Therefore, the potential risk for China to try to internationalize the Kashmir issue is that when it puts the spotlight on Indian actions in Kashmir at the UN, Delhi is likely to attack BRI's credibility in South Asia on two key levels.

The port under construction in Gwadar, southwest Pakistan, January 29, 2018. /Xinhua Photo

The port under construction in Gwadar, southwest Pakistan, January 29, 2018. /Xinhua Photo

First, questioning CPEC's territorial legitimacy complicates Beijing's hopes of going global. Saudi Arabia and Iran – two countries that have demonstrated an interest in the corridor's projects – are banking on prospects of secure investments. The possibility of either country becoming a party to a larger territorial dispute, puts these expectations at risk. Second, any genuine attempt by China to come to CPEC's defense undermines its non-interference posture on Kashmir.

Since the 1980s, Beijing has kept a safe distance from India and Pakistan's bilateral frictions, allowing it to propagate restraint and reconciliation, instead of picking sides. Even at the Mamallapuram Summit, President Xi was wise not to cite Indian provocation in Kashmir and Aksai Chin, resulting in China's own strategic imperatives (including the BRI) being spared propaganda. Irking Delhi at the global stage could render this common ground short-lived and is something that Beijing needs to be mindful of.

The greatest provocation is Washington's soft spot for Indian human rights advances in Kashmir. Last month, the U.S. State Department deliberately exempted India's name from "Countries of Particular Concern" (CPC) – a list of nations considered tolerant of religious discrimination. Nine countries were made part of the list, including China and Pakistan – both vocal critics of Washington's human rights record. In August, Deputy Secretary of State John J. Sullivan cited religious freedom as a value which both India and the United States "hold dear". His speech, viewed as symbolic in Delhi, was considerably silent on the plight of Kashmiris in India.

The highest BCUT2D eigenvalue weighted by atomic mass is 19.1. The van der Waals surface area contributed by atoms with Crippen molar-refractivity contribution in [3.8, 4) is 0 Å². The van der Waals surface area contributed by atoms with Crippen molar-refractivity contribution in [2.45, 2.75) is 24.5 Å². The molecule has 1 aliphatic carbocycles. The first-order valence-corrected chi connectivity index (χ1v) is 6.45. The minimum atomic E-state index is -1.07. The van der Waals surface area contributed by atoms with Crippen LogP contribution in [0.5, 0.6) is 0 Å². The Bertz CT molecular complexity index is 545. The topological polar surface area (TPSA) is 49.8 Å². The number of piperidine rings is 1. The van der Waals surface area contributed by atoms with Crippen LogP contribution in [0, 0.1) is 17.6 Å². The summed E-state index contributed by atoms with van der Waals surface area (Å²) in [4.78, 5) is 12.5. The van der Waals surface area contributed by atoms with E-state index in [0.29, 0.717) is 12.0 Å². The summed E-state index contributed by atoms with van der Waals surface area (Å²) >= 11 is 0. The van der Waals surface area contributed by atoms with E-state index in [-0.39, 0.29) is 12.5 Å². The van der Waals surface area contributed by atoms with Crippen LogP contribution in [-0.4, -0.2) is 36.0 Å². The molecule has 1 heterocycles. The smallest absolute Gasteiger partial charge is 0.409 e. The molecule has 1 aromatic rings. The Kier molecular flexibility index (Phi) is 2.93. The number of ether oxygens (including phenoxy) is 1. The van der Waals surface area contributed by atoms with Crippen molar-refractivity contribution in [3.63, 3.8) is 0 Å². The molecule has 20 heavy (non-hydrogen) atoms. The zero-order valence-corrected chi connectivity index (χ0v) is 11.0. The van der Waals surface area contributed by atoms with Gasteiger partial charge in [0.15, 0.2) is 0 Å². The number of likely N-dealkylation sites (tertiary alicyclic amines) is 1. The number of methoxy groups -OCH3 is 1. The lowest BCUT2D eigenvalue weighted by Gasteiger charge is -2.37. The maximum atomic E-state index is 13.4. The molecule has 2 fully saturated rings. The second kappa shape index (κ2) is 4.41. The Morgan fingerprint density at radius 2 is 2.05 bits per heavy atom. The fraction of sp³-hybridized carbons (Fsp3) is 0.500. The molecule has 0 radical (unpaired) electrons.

It would be naive to consider U.S. support on Kashmir as inconsequential. The value of American rhetoric became amply evident in July, when Pakistani Prime Minister Imran Khan welcomed President Trump's offer to mediate in Kashmir. Washington's approval is also viewed by Delhi as integral to navigating Beijing's well-founded support for Islamabad.

Above all, the Trump administration seems to realize how much of India's sensitivities on Kashmir are tied to the narrative surrounding the dispute. Time and again, Washington helps steer this conversation in Delhi's favor, but that should not budge Beijing and its allies.

Ultimately, China's appeal to regional peace would always be a key incentive to internationalize Kashmir. But only through negotiating P5 constraints and U.S. policy preferences, can Beijing begin to turn the tide on Kashmir.